About Me

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Armchair theorist, poet, and occasional IT manager, Sascha B. is equipped with a Master's Degree in Middle Eastern Studies from the University of Texas, and is not afraid to use it. His work has been published by the University Press of America, Edwin Mellen Press, University of Texas Press, and a variety of small journals nationwide. He is also the proprietor and baker for 3141 Pie, of which you should eat many.

The Deal

I stopped blogging in 2013, when life overtook me. My father became ill and died shortly thereafter, and my mother was left with increasing dementia. I became the primary caregiver, and now orchestrate my mother's care and our family estate.

Now, I am coming up for air again.

Looking for the next book to read. All suggestions welcome.

My reading list is over here.

Wednesday, November 26, 2008


So it looks like it's on the bad side of things; more than 100 people confirmed dead, and hostages in the two main hotels. The group claiming responsibility for the coordinated attacks is calling themselves the Dekkan Mujahedeen.

No one has ever heard of them before.

My own personal connotation with the Dekkan is the Jungle Books of Rudyard Kipling, and the Dekkan yellow dogs with their ravenous hunger and hate. It makes one wonder.

Whether this is truly some new splinter radical group of militant islamists, or whether a cover for actions by Pakistan, or by Kashmiri separatists, or some gangland plot, it is brutal. Mumbai is an ancient city, with too much history lingering in its streets to avoid the occasional explosion. But this, with its destruction of monuments, and taking of life, and spreading of ill will and fear, is anathema.

Really. Important. News.

This headline just caught my eye. I now feel completely informed and up to date.

LOS ANGELES (Reuters) - Britney Spears Feels Old And Boring.


It could be radical terrorists. Or just disgruntled plutocrats in some arcane turf war. In any case, the attacks in Mumbai are horrid, leaving more than 16 dead (according to Reuters), and up to 80 (according to unconfirmed sources via the BBC). I hope it's closer to the Reuters report.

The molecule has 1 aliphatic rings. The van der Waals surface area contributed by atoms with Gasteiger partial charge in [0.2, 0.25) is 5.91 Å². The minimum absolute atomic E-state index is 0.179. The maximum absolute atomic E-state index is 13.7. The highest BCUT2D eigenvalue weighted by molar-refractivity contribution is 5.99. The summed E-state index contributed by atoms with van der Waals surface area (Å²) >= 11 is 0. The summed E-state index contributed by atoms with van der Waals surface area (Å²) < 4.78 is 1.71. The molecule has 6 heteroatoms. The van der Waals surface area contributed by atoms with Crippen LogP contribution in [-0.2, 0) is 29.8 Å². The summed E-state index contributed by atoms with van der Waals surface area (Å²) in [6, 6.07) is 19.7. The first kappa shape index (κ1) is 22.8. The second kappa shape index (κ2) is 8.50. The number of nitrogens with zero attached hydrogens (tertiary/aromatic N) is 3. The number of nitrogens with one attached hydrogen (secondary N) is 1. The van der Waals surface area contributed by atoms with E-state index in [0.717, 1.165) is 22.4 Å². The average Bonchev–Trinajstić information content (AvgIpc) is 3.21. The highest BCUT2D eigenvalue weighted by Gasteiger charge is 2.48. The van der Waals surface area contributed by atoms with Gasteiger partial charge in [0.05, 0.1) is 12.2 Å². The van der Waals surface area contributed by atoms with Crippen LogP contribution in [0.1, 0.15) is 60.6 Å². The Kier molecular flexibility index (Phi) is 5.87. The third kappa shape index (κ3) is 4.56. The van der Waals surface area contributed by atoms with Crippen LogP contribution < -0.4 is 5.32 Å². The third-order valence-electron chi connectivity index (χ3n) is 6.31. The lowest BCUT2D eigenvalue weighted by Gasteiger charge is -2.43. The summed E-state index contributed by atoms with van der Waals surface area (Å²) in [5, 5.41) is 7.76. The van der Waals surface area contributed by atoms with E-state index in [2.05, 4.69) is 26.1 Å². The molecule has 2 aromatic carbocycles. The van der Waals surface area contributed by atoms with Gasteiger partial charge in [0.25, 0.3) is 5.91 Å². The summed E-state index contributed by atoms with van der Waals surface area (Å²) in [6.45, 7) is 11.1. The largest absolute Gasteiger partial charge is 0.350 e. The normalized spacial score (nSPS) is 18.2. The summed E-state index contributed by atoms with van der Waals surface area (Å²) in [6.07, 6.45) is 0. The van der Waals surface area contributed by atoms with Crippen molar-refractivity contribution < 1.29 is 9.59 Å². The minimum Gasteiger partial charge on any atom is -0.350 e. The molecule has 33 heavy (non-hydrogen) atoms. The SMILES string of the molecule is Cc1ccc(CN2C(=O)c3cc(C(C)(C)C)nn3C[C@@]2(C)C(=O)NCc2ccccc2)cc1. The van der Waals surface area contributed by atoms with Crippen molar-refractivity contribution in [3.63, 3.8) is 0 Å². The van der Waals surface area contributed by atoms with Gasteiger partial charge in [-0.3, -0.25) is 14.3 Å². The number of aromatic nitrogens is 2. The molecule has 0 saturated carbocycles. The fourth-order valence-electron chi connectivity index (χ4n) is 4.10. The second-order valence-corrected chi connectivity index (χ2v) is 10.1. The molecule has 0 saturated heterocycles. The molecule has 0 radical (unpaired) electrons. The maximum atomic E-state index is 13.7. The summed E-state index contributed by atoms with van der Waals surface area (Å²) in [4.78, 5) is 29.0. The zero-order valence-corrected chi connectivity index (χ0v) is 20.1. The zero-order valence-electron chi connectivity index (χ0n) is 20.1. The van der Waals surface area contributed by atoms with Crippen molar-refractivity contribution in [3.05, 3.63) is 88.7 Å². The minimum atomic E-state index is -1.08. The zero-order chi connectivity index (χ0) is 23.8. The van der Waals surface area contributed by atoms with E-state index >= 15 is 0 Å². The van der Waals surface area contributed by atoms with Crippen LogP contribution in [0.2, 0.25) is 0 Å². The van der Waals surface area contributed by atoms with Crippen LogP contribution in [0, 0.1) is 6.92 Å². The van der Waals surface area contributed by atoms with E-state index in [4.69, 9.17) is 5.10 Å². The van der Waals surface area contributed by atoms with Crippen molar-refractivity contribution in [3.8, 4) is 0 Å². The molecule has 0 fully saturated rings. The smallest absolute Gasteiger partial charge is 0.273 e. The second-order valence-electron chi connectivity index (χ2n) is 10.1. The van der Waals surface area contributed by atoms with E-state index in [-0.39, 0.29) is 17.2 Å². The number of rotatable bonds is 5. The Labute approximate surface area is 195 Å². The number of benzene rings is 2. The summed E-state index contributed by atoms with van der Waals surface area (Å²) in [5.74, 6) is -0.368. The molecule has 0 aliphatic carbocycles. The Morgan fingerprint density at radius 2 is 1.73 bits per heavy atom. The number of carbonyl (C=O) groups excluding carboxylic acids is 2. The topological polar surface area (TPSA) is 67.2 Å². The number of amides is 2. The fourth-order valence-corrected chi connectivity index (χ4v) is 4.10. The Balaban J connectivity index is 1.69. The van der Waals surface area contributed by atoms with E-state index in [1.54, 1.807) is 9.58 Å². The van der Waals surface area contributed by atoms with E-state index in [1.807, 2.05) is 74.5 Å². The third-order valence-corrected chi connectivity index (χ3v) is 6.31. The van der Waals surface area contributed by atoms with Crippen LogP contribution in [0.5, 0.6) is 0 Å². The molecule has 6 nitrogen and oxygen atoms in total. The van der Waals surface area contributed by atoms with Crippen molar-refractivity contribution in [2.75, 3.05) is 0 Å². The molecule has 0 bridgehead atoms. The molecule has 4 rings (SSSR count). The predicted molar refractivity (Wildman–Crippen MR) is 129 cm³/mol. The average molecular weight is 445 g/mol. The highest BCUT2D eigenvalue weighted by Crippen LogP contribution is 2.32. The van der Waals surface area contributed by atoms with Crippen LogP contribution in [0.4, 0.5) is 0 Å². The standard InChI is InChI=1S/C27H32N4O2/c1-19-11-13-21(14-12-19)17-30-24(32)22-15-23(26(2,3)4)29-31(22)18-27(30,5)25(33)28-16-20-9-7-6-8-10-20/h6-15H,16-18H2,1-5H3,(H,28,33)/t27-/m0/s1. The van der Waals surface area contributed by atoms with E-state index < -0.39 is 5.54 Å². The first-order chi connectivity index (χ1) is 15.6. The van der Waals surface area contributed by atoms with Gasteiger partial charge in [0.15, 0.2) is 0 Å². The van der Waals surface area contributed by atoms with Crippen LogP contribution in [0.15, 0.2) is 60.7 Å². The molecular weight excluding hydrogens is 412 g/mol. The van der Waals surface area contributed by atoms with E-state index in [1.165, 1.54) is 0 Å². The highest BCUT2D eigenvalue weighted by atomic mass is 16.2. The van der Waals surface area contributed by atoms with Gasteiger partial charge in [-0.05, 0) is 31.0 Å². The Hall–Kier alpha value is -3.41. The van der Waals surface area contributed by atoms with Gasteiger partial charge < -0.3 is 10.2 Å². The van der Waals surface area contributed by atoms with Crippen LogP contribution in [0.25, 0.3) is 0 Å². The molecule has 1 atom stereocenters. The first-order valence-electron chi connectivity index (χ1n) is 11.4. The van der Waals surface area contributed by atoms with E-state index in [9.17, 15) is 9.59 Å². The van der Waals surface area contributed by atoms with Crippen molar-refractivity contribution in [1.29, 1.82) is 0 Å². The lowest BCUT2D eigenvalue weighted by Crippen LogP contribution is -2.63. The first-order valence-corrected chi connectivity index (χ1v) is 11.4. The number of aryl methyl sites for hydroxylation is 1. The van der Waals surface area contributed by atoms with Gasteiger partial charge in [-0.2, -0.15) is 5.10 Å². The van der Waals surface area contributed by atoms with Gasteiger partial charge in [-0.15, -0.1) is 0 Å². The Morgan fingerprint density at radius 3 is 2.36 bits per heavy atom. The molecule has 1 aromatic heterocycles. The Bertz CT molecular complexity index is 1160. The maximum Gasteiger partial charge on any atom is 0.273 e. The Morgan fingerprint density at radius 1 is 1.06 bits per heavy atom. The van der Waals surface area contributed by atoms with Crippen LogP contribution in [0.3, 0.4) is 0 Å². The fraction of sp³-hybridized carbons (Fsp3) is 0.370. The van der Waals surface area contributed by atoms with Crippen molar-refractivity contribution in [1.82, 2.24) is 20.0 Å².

SF Is Just Like London?

The San Francisco County Transportation Authority, which has been studying the idea of imposing congestion-based tolls on city streets for nearly two years, released some of the details of its study Tuesday...The congestion toll, if implemented, would be the first in the nation.

While many of the details are still being studied, Zabe Bent, principal planner for the authority, said a $3 toll was chosen because it would probably influence how many people choose to drive versus walking, biking or taking transit.

I have my doubts about the viability of this plan in our town. While we have world class street congestion, we truly don't have world class alternatives, nor the commercial density that I would expect necessary for success. Still, it's worth giving a shot and seeing just how badly this one-sided regressive measure misfires.

More effective would be doing this and coupling it with a cessation of bus fares in the downtown area during the targeted peak hours, along with a massive preemptive increase of funding for new and existing transit options. Of course, with no money, a reactionary old guard, a massive transit union antipathy to real change, and more pre-existing headaches for the board and mayor than I'd care to deal with, I suspect we will, with this plan, get less than half of what we need, and less than half of that will be successful.


(photo: AP)

On his cabinet picks, and change:

"Understand where the vision for change comes from, first and foremost," he said. "It comes from me. That's my job, to provide a vision in terms of where we are going and to make sure then that my team is implementing [that vision]."
On keeping his Blackberry despite being President:
"One of things i'm going to have to work through is how to break through the isolation, the bubble that exissts around the President. I'm negotiating to to get information from beyond the ten or twelve people who surround me in the White House."
Like I said: grownups. How refreshing.

Ahh, Power.

Shut down all the airports you want, says Somchai Wongsawat; he's still not stepping down. As for me, if the head of the army gently suggested to me that it was time to go, I'd probably take his advice....

The Real Cost

So it would seem I woefully (mis-)underestimated the cost of our bailout plans earlier: according to this article we are looking at a cost of....$8.5 trillion dollars, or 60% of GDP.